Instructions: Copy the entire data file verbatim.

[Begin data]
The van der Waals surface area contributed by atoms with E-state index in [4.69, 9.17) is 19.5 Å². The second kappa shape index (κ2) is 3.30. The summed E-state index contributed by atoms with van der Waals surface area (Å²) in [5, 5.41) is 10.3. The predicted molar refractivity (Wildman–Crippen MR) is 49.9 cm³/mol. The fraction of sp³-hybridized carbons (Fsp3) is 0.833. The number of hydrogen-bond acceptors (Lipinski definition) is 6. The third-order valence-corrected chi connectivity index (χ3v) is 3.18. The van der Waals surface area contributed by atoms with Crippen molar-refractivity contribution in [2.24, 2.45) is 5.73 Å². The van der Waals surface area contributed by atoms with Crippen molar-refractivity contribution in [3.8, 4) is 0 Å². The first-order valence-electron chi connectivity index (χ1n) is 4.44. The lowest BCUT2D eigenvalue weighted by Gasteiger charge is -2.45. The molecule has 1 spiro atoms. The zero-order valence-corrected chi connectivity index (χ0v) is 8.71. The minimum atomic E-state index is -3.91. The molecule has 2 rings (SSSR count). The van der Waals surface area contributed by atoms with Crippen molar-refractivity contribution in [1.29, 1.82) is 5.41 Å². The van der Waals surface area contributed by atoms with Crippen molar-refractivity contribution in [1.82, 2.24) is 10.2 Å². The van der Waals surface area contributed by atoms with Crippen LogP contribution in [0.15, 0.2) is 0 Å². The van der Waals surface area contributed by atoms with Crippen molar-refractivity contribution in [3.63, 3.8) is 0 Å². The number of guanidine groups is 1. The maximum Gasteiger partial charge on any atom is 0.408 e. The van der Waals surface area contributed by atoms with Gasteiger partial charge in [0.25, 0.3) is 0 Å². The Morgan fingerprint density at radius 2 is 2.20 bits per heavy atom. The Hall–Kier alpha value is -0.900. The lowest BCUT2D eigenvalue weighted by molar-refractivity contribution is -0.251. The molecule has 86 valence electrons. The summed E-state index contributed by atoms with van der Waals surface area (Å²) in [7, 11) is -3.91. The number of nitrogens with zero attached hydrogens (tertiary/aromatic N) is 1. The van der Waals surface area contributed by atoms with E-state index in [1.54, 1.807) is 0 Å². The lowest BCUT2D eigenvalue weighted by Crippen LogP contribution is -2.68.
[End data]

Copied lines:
The van der Waals surface area contributed by atoms with E-state index in [4.69, 9.17) is 19.5 Å². The second kappa shape index (κ2) is 3.30. The summed E-state index contributed by atoms with van der Waals surface area (Å²) in [5, 5.41) is 10.3. The predicted molar refractivity (Wildman–Crippen MR) is 49.9 cm³/mol. The fraction of sp³-hybridized carbons (Fsp3) is 0.833. The number of hydrogen-bond acceptors (Lipinski definition) is 6. The third-order valence-corrected chi connectivity index (χ3v) is 3.18. The van der Waals surface area contributed by atoms with Crippen molar-refractivity contribution in [2.24, 2.45) is 5.73 Å². The van der Waals surface area contributed by atoms with Crippen molar-refractivity contribution in [3.8, 4) is 0 Å². The first-order valence-electron chi connectivity index (χ1n) is 4.44. The lowest BCUT2D eigenvalue weighted by Gasteiger charge is -2.45. The molecule has 1 spiro atoms. The zero-order valence-corrected chi connectivity index (χ0v) is 8.71. The minimum atomic E-state index is -3.91. The molecule has 2 rings (SSSR count). The van der Waals surface area contributed by atoms with Crippen molar-refractivity contribution in [1.29, 1.82) is 5.41 Å². The van der Waals surface area contributed by atoms with Crippen molar-refractivity contribution in [1.82, 2.24) is 10.2 Å². The van der Waals surface area contributed by atoms with Crippen LogP contribution in [0.15, 0.2) is 0 Å². The van der Waals surface area contributed by atoms with Crippen molar-refractivity contribution in [3.63, 3.8) is 0 Å². The number of guanidine groups is 1. The maximum Gasteiger partial charge on any atom is 0.408 e. The van der Waals surface area contributed by atoms with Gasteiger partial charge in [0.25, 0.3) is 0 Å². The Morgan fingerprint density at radius 2 is 2.20 bits per heavy atom. The Hall–Kier alpha value is -0.900. The lowest BCUT2D eigenvalue weighted by molar-refractivity contribution is -0.251. The molecule has 86 valence electrons. The summed E-state index contributed by atoms with van der Waals surface area (Å²) in [7, 11) is -3.91. The number of nitrogens with zero attached hydrogens (tertiary/aromatic N) is 1. The van der Waals surface area contributed by atoms with E-state index in [1.54, 1.807) is 0 Å². The lowest BCUT2D eigenvalue weighted by Crippen LogP contribution is -2.68.